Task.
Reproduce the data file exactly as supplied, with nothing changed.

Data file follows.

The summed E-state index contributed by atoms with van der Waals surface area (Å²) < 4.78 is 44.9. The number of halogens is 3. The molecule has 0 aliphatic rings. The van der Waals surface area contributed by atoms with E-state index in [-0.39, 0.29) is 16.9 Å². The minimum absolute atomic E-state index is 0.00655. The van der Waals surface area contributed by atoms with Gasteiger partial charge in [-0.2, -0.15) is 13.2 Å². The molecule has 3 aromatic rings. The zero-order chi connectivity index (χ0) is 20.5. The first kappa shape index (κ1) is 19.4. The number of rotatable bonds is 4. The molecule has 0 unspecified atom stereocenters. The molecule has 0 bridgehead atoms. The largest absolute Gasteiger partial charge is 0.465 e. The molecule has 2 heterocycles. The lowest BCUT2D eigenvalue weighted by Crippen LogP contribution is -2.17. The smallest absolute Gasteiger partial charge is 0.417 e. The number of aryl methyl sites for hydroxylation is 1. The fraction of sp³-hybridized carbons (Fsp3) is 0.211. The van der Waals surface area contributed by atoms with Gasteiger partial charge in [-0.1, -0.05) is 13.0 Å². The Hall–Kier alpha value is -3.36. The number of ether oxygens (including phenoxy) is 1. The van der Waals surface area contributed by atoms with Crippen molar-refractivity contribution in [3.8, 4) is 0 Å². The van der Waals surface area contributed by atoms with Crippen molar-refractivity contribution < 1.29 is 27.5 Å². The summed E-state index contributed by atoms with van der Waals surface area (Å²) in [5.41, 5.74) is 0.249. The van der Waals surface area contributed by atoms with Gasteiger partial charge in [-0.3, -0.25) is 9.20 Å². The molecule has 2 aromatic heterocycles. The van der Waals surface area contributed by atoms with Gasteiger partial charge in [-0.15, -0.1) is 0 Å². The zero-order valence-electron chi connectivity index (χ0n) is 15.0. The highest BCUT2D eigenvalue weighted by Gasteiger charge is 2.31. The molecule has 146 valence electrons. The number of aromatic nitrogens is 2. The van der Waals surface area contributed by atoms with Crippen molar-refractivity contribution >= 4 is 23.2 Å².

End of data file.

The summed E-state index contributed by atoms with van der Waals surface area (Å²) < 4.78 is 44.9. The number of halogens is 3. The molecule has 0 aliphatic rings. The van der Waals surface area contributed by atoms with E-state index in [-0.39, 0.29) is 16.9 Å². The minimum absolute atomic E-state index is 0.00655. The van der Waals surface area contributed by atoms with Gasteiger partial charge in [-0.2, -0.15) is 13.2 Å². The molecule has 3 aromatic rings. The zero-order chi connectivity index (χ0) is 20.5. The first kappa shape index (κ1) is 19.4. The number of rotatable bonds is 4. The molecule has 0 unspecified atom stereocenters. The molecule has 0 bridgehead atoms. The largest absolute Gasteiger partial charge is 0.465 e. The molecule has 2 heterocycles. The lowest BCUT2D eigenvalue weighted by Crippen LogP contribution is -2.17. The smallest absolute Gasteiger partial charge is 0.417 e. The number of aryl methyl sites for hydroxylation is 1. The fraction of sp³-hybridized carbons (Fsp3) is 0.211. The van der Waals surface area contributed by atoms with Gasteiger partial charge in [-0.1, -0.05) is 13.0 Å². The Hall–Kier alpha value is -3.36. The number of ether oxygens (including phenoxy) is 1. The van der Waals surface area contributed by atoms with Crippen molar-refractivity contribution in [3.8, 4) is 0 Å². The van der Waals surface area contributed by atoms with Crippen molar-refractivity contribution < 1.29 is 27.5 Å². The summed E-state index contributed by atoms with van der Waals surface area (Å²) in [5.41, 5.74) is 0.249. The van der Waals surface area contributed by atoms with Gasteiger partial charge in [-0.3, -0.25) is 9.20 Å². The molecule has 2 aromatic heterocycles. The van der Waals surface area contributed by atoms with Gasteiger partial charge in [-0.15, -0.1) is 0 Å². The zero-order valence-electron chi connectivity index (χ0n) is 15.0. The highest BCUT2D eigenvalue weighted by Gasteiger charge is 2.31. The molecule has 146 valence electrons. The number of aromatic nitrogens is 2. The van der Waals surface area contributed by atoms with Crippen molar-refractivity contribution >= 4 is 23.2 Å².